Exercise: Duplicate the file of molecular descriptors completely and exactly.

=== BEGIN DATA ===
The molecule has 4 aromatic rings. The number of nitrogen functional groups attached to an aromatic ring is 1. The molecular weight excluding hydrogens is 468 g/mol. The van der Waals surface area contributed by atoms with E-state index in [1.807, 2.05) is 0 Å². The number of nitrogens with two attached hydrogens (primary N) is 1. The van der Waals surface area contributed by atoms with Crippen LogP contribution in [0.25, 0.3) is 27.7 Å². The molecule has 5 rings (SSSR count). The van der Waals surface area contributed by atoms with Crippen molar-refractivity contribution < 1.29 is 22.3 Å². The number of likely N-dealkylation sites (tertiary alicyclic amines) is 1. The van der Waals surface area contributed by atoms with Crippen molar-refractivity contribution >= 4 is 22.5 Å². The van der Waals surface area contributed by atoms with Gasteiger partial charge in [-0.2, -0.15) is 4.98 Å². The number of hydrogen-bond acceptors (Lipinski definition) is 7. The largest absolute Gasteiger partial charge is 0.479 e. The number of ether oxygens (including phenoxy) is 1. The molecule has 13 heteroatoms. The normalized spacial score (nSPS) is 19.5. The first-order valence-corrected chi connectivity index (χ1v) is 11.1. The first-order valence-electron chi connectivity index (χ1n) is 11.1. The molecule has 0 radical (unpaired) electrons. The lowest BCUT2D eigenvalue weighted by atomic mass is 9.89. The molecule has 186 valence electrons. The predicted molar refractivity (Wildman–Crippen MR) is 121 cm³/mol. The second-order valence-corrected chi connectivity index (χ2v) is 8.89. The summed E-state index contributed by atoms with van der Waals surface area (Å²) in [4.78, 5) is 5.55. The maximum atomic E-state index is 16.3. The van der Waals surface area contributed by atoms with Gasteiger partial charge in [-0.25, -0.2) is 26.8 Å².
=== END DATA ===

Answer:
The molecule has 4 aromatic rings. The number of nitrogen functional groups attached to an aromatic ring is 1. The molecular weight excluding hydrogens is 468 g/mol. The van der Waals surface area contributed by atoms with E-state index in [1.807, 2.05) is 0 Å². The number of nitrogens with two attached hydrogens (primary N) is 1. The van der Waals surface area contributed by atoms with Crippen LogP contribution in [0.25, 0.3) is 27.7 Å². The molecule has 5 rings (SSSR count). The van der Waals surface area contributed by atoms with Crippen molar-refractivity contribution < 1.29 is 22.3 Å². The number of likely N-dealkylation sites (tertiary alicyclic amines) is 1. The van der Waals surface area contributed by atoms with Crippen molar-refractivity contribution >= 4 is 22.5 Å². The van der Waals surface area contributed by atoms with Gasteiger partial charge in [-0.2, -0.15) is 4.98 Å². The number of hydrogen-bond acceptors (Lipinski definition) is 7. The largest absolute Gasteiger partial charge is 0.479 e. The number of ether oxygens (including phenoxy) is 1. The molecule has 13 heteroatoms. The normalized spacial score (nSPS) is 19.5. The first-order valence-corrected chi connectivity index (χ1v) is 11.1. The first-order valence-electron chi connectivity index (χ1n) is 11.1. The molecule has 0 radical (unpaired) electrons. The lowest BCUT2D eigenvalue weighted by atomic mass is 9.89. The molecule has 186 valence electrons. The predicted molar refractivity (Wildman–Crippen MR) is 121 cm³/mol. The second-order valence-corrected chi connectivity index (χ2v) is 8.89. The summed E-state index contributed by atoms with van der Waals surface area (Å²) in [4.78, 5) is 5.55. The maximum atomic E-state index is 16.3. The van der Waals surface area contributed by atoms with Gasteiger partial charge in [-0.25, -0.2) is 26.8 Å².